News Articles

Mississippi College to cut budget 9% to compensate for faulty projections

CLINTON, Miss. (BP)–Mississippi College in Clinton will reduce next year’s operating budget by approximately 9 percent and maintain salaries at present levels to account for mistakes in expenditure and revenue projections, the Baptist-affiliated school’s president has announced.

Howell W. Todd said in a prepared statement that a total review of the procedures for formulating budget projections is under way to ensure the situation does not repeat itself in the future.

An exact amount of the shortfall has not been released by the college, but observers estimate it to be between $2 million and $3 million.

“No money is missing and there is no evidence of any wrongdoing on the part of anyone,” Todd said. “It is simply a mistake by the budget office.

“If we had realized the mistake earlier, much of this belt-tightening could have been avoided. We could have adjusted the spending early on. We consider this a one-year shift, and we expect to be back on track after this one-year adjustment,” Todd said.

MC received a total of $2,408,953.75 last year in Mississippi Cooperative Program gifts given by Mississippi Baptist churches and budgeted by messengers to the Mississippi Baptist Convention.

In addition, the school received $415,909.02 from the challenge portion of last year’s Mississippi CP budget. The challenge portion is composed of CP gifts over and above the amount needed to meet the annual budget.

MC is scheduled to receive $2,583,948 in Mississippi CP gifts for the year 2000. The challenge portion of the 2000 CP budget cannot be calculated until after the end of the fiscal year in December.

MC trustees are jointly appointed by MBC messengers and the school’s trustees.

Kermit McGregor, president of the Mississippi Baptist Convention and pastor of First Baptist Church, Mendenhall, pointed out that the school’s trustees are responsible for the policies, programs and procedures of the institution.

“I am sure that the trustees and administration will make every effort to assure alumni, donors, faculty, students and friends that stewardship accountability principles will be maximized to find out what contributed to this latest development. I urge all affected individuals not to rush to judgmental verbalizations and/or accusations.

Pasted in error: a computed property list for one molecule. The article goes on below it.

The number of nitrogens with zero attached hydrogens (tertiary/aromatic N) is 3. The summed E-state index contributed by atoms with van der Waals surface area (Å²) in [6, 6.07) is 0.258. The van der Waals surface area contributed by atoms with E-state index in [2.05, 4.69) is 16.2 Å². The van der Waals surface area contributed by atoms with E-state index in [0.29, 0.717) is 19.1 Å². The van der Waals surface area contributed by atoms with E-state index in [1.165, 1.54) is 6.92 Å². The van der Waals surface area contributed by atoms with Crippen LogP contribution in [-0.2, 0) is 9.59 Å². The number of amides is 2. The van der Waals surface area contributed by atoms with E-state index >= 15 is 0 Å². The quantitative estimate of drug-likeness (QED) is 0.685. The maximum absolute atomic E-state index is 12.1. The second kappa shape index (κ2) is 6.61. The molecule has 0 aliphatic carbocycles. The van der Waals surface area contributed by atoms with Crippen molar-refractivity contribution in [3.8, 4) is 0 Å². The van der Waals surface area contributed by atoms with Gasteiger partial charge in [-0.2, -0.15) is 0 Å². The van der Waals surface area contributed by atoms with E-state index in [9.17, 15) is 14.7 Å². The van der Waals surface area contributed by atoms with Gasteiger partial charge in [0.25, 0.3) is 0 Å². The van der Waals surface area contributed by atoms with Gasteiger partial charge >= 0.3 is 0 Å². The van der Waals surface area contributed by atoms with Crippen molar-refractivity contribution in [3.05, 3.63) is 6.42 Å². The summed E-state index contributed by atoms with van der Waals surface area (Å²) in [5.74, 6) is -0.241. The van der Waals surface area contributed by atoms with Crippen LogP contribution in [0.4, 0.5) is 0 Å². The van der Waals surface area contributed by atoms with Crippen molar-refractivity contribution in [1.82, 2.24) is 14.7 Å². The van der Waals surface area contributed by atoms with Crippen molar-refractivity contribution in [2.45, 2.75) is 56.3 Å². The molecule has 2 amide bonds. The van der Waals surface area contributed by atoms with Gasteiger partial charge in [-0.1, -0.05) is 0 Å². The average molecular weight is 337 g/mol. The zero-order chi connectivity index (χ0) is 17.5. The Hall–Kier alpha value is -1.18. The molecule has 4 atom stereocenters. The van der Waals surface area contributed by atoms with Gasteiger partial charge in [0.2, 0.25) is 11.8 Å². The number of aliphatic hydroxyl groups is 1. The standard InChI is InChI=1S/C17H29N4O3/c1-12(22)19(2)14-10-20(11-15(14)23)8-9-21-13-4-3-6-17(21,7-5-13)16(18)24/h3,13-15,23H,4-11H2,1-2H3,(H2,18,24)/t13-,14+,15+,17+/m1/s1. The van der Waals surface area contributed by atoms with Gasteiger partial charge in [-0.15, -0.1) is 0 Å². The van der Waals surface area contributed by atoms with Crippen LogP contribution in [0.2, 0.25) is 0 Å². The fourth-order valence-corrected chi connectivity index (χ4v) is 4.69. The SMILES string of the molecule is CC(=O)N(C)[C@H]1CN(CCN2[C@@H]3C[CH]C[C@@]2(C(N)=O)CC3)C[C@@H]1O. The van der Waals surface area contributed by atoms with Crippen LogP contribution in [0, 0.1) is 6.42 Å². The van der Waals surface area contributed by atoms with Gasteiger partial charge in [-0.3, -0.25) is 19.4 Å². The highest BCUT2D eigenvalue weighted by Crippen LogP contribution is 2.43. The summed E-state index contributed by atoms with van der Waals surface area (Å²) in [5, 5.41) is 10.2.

“Every effort should be made toward continued financial aid to students, but with equal emphasis on compensatory remuneration for faculty members who have been extraordinarily faithful through ‘thick and thin’ years,” McGregor said.

Frank Harmon, chairman of the Mississippi Baptist Convention Board’s executive committee and pastor of First Baptist Church, Newton, said, “While I regret that MC finds itself in a financial belt-tightening because of inaccurate projections, I have confidence that Dr. Todd and the board of trustees will work together to find a solution that will neither harm students or faculty, and one that will preserve the integrity of the institution and Mississippi Baptists.”

Jim Futral, executive director-treasurer of the Mississippi Baptist Convention Board, which is charged with disbursing CP funds to the state’s Baptist agencies and institutions, said, “It is impossible to make a fair evaluation without full information. While an investigative audit is taking place, the initial indications are that projected growth and income exceeds reality.

“While we all rejoice over the progress that has been made at the college, Mississippi Baptists are concerned about the ‘how, who, why, and how much’ related to this matter. For the present we will pray, listen and help where we can in hopes that neither faculty, nor students, nor the future of the college might be impeded,” Futral said.

    About the Author

  • William H. Perkins Jr.